IMPACT OF GLOBAL CLIMATE CHANGE ON GROUND WATER RESOURCES OF KERALA
Dr Thrivikramji.K.P.Emeritus Fellow, University of KeralaDept. of Geology, Kariavattom Campus
Even though geoscientists are familiar with climate transitions of the geologic past, to day¶s concernon global climate change (GCC) due to tropospheric heating, - a forcing by steadily risingaccumulation of green house gases (like CO2, NOx, CH4, H2O as water vapour)- portends a bluntglobal threat to every facet of human life as well as other ecosystems. The Intergovernmental Panel on Climate Change (IPCC), a panel of scientists drawn from thevarious UN member countries, in a four volume report (one solely meant for chiefs of member nations of the UN) draws up a grim picture of the manner in which various systems and subsystemswill be affected by GCC and prescribes a set of µurgent¶ measures for mitigation and adaptation tominimize the impacts.In respect of Ground water (GW) resources, the IPCC report laments aboutlack of access to available and reliable data bases and non-uniform standards across the world andproposes to concerned nations to undertake research to monitor and create quality data sets on GWresources in order to come up with reliable forecasts. Primarily, rising global temperatures in the coming decades are bound to alter the hydrologic cycle invarious regions of the world and global rise in sea level, threatening the coastal population by beacherosion and consequent loss of property, livability and peaceful life but from salinity intrusion into thecoastal and island aquifers. Other consequences of rising temperatures are higher rates of evaporation of water from continental sources (like, ponds, lakes and canals) and from thepedosphere, shift in the pattern of rain fall, modification of the agroclimatic zones and the sowing andharvesting seasons. Given the same climate, factors influencing the ground water wealth of a province are physiography,geology, thickness of regolith, soil cover and the vegetation. Consequently, highland, midland andcoastal land of Kerala may play newer roles in the degree of rain water infiltration runoff andtranspiration. Secondary effects of GCC are in respect of loss of natural nutrient rich top soil consequent on theshrinking of tree crowns and ground brush due to their wilting in the rise in average atmospherictemperatures and the extended duration of such seasons. The current tacit balance in the wet-and-dry season couple is what makes Kerala appear green and the farm economy one among the robustin the country, especially in respect of the share of spices, tea, and coffee and rubber production andhence the states GDP and the population dependent on it. The WHO pictures various types of deterioration of human or societal health as a tertiary consequence of GCC. It is imperative that we design based on sound and reliable data sets methods, systems andprocesses for implementation to overcome the future water shortage in the domestic, agricultural andindustrial sectors in order to survive in the new climate regime.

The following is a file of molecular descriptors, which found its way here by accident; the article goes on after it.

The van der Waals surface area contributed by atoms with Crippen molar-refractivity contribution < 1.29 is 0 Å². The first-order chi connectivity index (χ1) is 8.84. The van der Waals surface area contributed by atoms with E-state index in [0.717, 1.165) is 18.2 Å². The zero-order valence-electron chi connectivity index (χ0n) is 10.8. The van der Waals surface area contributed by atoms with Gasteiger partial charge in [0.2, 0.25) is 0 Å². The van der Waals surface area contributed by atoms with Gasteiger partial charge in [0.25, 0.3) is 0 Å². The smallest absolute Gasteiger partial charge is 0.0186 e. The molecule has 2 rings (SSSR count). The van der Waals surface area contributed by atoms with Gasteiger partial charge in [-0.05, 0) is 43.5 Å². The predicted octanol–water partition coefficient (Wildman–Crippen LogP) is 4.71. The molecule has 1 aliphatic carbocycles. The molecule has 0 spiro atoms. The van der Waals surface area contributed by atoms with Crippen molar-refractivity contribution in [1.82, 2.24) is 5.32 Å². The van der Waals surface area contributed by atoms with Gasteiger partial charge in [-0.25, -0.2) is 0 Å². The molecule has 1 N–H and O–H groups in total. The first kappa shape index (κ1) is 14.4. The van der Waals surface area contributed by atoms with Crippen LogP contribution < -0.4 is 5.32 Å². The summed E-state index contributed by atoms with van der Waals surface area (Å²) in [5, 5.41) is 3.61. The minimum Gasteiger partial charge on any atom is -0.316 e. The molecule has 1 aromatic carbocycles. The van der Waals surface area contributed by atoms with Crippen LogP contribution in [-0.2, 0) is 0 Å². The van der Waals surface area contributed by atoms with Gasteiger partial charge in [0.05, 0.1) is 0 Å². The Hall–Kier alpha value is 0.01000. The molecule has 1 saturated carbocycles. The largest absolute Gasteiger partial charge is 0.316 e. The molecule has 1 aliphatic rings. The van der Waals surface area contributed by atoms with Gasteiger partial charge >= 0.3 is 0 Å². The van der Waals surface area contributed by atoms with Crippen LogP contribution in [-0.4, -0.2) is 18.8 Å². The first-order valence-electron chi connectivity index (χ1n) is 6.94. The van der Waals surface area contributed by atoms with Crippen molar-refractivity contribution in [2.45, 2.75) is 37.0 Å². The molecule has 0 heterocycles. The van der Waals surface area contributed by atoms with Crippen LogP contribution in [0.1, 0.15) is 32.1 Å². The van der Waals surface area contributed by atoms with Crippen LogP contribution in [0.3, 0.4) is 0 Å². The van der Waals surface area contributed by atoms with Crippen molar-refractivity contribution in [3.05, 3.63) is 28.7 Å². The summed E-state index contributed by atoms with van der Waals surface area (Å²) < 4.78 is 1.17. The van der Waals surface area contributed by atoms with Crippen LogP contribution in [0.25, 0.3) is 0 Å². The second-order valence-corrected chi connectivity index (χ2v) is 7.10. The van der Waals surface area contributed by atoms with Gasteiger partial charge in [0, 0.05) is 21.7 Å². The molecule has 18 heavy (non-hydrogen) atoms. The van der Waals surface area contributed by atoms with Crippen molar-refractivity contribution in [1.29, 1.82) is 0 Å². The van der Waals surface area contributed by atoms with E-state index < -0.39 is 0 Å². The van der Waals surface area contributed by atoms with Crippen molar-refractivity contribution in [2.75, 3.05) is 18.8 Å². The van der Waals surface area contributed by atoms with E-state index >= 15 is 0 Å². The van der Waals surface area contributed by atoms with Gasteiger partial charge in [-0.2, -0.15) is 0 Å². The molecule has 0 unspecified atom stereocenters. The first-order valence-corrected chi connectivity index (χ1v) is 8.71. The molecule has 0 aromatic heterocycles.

Climate Change (CC) phenomenon is nothing new to geo-science or geoscientists as there has beenat least three ice ages in the recorded history of the planet Earth. However, the phenomenon of Green House Gas (GHG) driven CC, about which caused a huge concern among the community of nations, culminated in the creation of the IPCC (Intergovernmental Panel on Climate Change) under auspices of the UNGA,. The four part IPCC report (one part is entirely devoted to the heads of nations) as well as the frame work conferences that followed, have led to a new universal awarenessand concern in the minds of lay citizens and the specialists alike. In addition, by awarding the 2007 Nobel Peace Prize to the IPCC and to the documentary film -
- by Al Gore (former VP in the Clinton administration), the Nobel committee choseto highlight and loudly caution the impending dangers of global climate change (GCC) as a result of uncontrolled emissions of Green house gases (e.g., CO2, CH4, SOx, N2O etc) by burning of fossil